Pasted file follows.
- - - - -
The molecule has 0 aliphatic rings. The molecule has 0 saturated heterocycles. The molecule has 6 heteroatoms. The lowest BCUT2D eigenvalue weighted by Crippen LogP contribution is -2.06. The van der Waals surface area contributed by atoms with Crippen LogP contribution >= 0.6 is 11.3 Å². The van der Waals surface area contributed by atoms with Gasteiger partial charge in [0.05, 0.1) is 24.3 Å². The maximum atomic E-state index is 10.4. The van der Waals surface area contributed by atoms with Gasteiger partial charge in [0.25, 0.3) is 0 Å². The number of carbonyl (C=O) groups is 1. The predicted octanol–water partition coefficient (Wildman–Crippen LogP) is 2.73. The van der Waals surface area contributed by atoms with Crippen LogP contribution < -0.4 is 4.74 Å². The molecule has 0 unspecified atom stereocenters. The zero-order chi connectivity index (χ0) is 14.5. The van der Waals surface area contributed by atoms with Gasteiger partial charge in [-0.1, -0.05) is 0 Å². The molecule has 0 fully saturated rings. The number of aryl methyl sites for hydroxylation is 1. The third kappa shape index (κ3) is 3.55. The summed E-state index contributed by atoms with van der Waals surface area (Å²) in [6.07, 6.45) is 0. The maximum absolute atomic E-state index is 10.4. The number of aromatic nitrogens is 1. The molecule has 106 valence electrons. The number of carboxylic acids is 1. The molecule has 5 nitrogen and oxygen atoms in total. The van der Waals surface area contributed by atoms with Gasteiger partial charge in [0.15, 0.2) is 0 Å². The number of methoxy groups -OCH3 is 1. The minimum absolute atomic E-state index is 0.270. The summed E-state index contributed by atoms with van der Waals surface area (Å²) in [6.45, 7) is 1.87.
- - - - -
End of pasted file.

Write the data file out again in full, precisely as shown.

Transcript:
The molecule has 0 aliphatic rings. The molecule has 0 saturated heterocycles. The molecule has 6 heteroatoms. The lowest BCUT2D eigenvalue weighted by Crippen LogP contribution is -2.06. The van der Waals surface area contributed by atoms with Crippen LogP contribution >= 0.6 is 11.3 Å². The van der Waals surface area contributed by atoms with Gasteiger partial charge in [0.05, 0.1) is 24.3 Å². The maximum atomic E-state index is 10.4. The van der Waals surface area contributed by atoms with Gasteiger partial charge in [0.25, 0.3) is 0 Å². The number of carbonyl (C=O) groups is 1. The predicted octanol–water partition coefficient (Wildman–Crippen LogP) is 2.73. The van der Waals surface area contributed by atoms with Crippen LogP contribution < -0.4 is 4.74 Å². The molecule has 0 unspecified atom stereocenters. The zero-order chi connectivity index (χ0) is 14.5. The van der Waals surface area contributed by atoms with Gasteiger partial charge in [-0.1, -0.05) is 0 Å². The molecule has 0 fully saturated rings. The number of aryl methyl sites for hydroxylation is 1. The third kappa shape index (κ3) is 3.55. The summed E-state index contributed by atoms with van der Waals surface area (Å²) in [6.07, 6.45) is 0. The maximum absolute atomic E-state index is 10.4. The number of aromatic nitrogens is 1. The molecule has 106 valence electrons. The number of carboxylic acids is 1. The molecule has 5 nitrogen and oxygen atoms in total. The van der Waals surface area contributed by atoms with Gasteiger partial charge in [0.15, 0.2) is 0 Å². The number of methoxy groups -OCH3 is 1. The minimum absolute atomic E-state index is 0.270. The summed E-state index contributed by atoms with van der Waals surface area (Å²) in [6.45, 7) is 1.87.